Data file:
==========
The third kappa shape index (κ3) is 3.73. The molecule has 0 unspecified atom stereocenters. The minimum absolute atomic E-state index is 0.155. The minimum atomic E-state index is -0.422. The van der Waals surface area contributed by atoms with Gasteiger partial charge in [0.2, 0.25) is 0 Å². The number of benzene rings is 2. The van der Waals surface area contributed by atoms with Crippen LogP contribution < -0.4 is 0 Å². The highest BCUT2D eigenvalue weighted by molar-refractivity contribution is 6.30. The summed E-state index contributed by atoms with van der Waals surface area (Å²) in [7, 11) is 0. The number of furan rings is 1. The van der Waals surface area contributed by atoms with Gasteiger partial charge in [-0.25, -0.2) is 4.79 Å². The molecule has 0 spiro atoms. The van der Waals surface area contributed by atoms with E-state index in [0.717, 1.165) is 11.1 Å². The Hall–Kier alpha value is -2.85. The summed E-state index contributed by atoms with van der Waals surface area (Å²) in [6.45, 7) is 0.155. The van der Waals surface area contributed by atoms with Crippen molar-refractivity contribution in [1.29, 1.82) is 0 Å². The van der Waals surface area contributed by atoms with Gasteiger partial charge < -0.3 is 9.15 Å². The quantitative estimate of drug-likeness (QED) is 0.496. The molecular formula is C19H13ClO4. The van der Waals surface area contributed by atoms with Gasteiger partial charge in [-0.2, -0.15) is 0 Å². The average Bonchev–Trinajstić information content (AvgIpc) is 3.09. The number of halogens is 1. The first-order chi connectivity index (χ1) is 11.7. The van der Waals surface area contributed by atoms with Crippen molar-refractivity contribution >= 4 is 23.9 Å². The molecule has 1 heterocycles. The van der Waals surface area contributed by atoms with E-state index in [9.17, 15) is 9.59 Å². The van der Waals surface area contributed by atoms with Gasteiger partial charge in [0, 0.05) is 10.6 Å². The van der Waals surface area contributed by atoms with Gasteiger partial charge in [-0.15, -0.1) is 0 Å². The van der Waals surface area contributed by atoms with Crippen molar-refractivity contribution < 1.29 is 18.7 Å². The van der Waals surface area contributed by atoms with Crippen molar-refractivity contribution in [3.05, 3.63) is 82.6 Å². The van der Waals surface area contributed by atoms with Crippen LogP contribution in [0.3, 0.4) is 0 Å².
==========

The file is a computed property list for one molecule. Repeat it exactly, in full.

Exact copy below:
The third kappa shape index (κ3) is 3.73. The molecule has 0 unspecified atom stereocenters. The minimum absolute atomic E-state index is 0.155. The minimum atomic E-state index is -0.422. The van der Waals surface area contributed by atoms with Gasteiger partial charge in [0.2, 0.25) is 0 Å². The number of benzene rings is 2. The van der Waals surface area contributed by atoms with Crippen LogP contribution < -0.4 is 0 Å². The highest BCUT2D eigenvalue weighted by molar-refractivity contribution is 6.30. The summed E-state index contributed by atoms with van der Waals surface area (Å²) in [7, 11) is 0. The number of furan rings is 1. The van der Waals surface area contributed by atoms with Gasteiger partial charge in [-0.25, -0.2) is 4.79 Å². The molecule has 0 spiro atoms. The van der Waals surface area contributed by atoms with E-state index in [0.717, 1.165) is 11.1 Å². The Hall–Kier alpha value is -2.85. The summed E-state index contributed by atoms with van der Waals surface area (Å²) in [6.45, 7) is 0.155. The van der Waals surface area contributed by atoms with Crippen molar-refractivity contribution in [1.29, 1.82) is 0 Å². The van der Waals surface area contributed by atoms with Gasteiger partial charge < -0.3 is 9.15 Å². The quantitative estimate of drug-likeness (QED) is 0.496. The molecular formula is C19H13ClO4. The van der Waals surface area contributed by atoms with Gasteiger partial charge in [-0.2, -0.15) is 0 Å². The average Bonchev–Trinajstić information content (AvgIpc) is 3.09. The number of halogens is 1. The first-order chi connectivity index (χ1) is 11.7. The van der Waals surface area contributed by atoms with Crippen molar-refractivity contribution >= 4 is 23.9 Å². The molecule has 1 heterocycles. The van der Waals surface area contributed by atoms with E-state index in [9.17, 15) is 9.59 Å². The van der Waals surface area contributed by atoms with Gasteiger partial charge in [0, 0.05) is 10.6 Å². The van der Waals surface area contributed by atoms with Gasteiger partial charge in [-0.15, -0.1) is 0 Å². The van der Waals surface area contributed by atoms with Crippen molar-refractivity contribution < 1.29 is 18.7 Å². The van der Waals surface area contributed by atoms with Crippen molar-refractivity contribution in [3.05, 3.63) is 82.6 Å². The van der Waals surface area contributed by atoms with Crippen LogP contribution in [0.3, 0.4) is 0 Å².